2.8 Million One Pennies

    18-Year-Old Funded Education by Asking 2.8 Million People for One Penny

    In 1987, an 18-year-old freshman named Mike Hayes funded his education by asking 2.8 million people for one penny.

    Crowdfunding seems like a fairly recent concept thanks to sites like Kickstarter and GoFundMe which enable people to seek small donations from the international online community. Yet, in 1987, freshman Mike Hayes, an 18-year-old from Illinois, managed to use this method of raising funds to pay for his entire college education - by asking millions of people for a penny.

    After graduating from high school in 1987 and enrolling in a science program at the University of Illinois, Hayes found that his job at the local drugstore, that paid $2,500, would not cover the funds required to further his education. Despite offers of support from his parents, he refused to let his parents go into debt after they'd already put four of his older siblings through college. This led to him coming up with the ingenious idea of approaching a popular nationally-renowned columnist called Bob Greene, who wrote for the Chicago Tribune, to help him appeal to a wide audience of millions of people for just a penny each.

    With a letter outlining his plans and requesting his support, Hayes managed to woo Greene and gained his support, leading to the publication of an article on September 6, 1987, that called on his readers to send him their pennies.

    “‘Just one penny,’ Hayes said. ‘A penny doesn’t mean anything to anyone. If everyone who is reading your column looks around the room right now, there will be a penny under the couch cushion, or on the corner of the desk, or on the floor. That’s all I’m asking. A penny from each of your readers.’”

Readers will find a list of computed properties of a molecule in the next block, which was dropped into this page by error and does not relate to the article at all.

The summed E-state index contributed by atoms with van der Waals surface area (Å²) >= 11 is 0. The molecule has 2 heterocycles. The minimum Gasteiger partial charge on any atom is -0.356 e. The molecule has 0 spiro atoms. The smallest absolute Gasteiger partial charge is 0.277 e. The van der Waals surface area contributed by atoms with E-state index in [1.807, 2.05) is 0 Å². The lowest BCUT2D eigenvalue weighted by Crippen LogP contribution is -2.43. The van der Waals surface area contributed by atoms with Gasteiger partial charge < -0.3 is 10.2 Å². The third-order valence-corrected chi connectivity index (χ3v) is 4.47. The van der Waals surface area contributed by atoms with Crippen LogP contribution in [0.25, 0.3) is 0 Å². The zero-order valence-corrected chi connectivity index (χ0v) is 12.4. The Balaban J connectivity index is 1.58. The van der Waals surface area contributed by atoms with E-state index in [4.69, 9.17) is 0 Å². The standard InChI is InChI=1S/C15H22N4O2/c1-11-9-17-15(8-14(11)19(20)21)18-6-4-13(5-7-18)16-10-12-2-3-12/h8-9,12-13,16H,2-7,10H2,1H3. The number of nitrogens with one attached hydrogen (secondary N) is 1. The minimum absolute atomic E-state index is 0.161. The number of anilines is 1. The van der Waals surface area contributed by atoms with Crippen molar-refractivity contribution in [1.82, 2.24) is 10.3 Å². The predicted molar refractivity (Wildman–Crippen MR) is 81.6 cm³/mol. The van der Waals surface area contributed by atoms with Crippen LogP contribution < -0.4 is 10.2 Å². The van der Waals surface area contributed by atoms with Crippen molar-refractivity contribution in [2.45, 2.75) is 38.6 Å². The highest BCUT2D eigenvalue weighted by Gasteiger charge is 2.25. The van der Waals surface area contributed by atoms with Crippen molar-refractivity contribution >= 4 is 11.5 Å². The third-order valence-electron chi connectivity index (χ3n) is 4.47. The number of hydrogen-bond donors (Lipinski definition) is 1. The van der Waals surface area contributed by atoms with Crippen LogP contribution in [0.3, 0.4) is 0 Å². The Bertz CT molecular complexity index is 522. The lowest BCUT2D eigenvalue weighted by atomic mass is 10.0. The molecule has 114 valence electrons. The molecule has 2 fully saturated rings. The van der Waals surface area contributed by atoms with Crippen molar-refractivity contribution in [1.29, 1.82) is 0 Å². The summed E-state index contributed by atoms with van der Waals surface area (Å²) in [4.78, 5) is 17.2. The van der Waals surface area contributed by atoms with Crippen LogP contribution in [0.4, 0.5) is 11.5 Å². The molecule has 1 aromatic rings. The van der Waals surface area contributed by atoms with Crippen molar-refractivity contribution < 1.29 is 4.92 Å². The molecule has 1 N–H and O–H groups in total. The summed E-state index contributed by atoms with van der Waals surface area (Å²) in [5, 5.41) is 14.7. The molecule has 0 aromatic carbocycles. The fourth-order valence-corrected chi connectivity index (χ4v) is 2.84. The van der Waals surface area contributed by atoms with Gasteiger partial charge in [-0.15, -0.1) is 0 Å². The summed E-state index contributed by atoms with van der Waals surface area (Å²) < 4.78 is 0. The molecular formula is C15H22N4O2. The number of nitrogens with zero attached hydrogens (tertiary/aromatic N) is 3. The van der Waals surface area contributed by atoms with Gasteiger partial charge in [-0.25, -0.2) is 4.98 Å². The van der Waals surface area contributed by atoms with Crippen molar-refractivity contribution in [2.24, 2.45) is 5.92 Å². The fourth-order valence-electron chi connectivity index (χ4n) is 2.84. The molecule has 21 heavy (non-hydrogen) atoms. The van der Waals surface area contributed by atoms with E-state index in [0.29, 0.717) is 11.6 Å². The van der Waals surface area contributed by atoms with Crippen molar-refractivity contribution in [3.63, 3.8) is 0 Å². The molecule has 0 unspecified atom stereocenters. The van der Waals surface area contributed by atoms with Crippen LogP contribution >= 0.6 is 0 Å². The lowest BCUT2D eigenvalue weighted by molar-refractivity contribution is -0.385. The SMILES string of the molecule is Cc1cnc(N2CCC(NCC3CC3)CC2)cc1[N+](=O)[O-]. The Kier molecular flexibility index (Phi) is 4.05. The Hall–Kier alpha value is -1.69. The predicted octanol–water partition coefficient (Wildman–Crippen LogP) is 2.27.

Greene acknowledged that actually getting people to send pennies was going to be a challenge. In the article, he pushed hard the point that readers should support the cause by putting down their newspaper there and then and sending a letter with a penny in. To really put the point across, he even put Mike's address twice within the article.

    The plan was a success, and Mike found piles of letters that contained pennies, nickels, dimes, quarters, and even cheques and dollar bills coming through the mail every day. At its peak, the postmaster informed Greene that there was 26 feet of mail in one single day. As you can imagine, counting so many coins is almost unimaginable, so Hayes quantified them in feet rather than individually adding them up. In total, he received the equivalent of 2.8 million pennies, which more than covered the amount he needed for his college course.

    He graudated free from student loans in 1991 with a food science degree.

    "I just want to express my thanks to everyone… right now I’m feeling that the world is a pretty great place."

    Mike had about a thousand dollars left over and once more approached Bob Greene to run a follow-up column offering the money to someone who needed it to attend college. After receiving around 90,000 letters, he awarded the money by selecting at random a letter from the pile.

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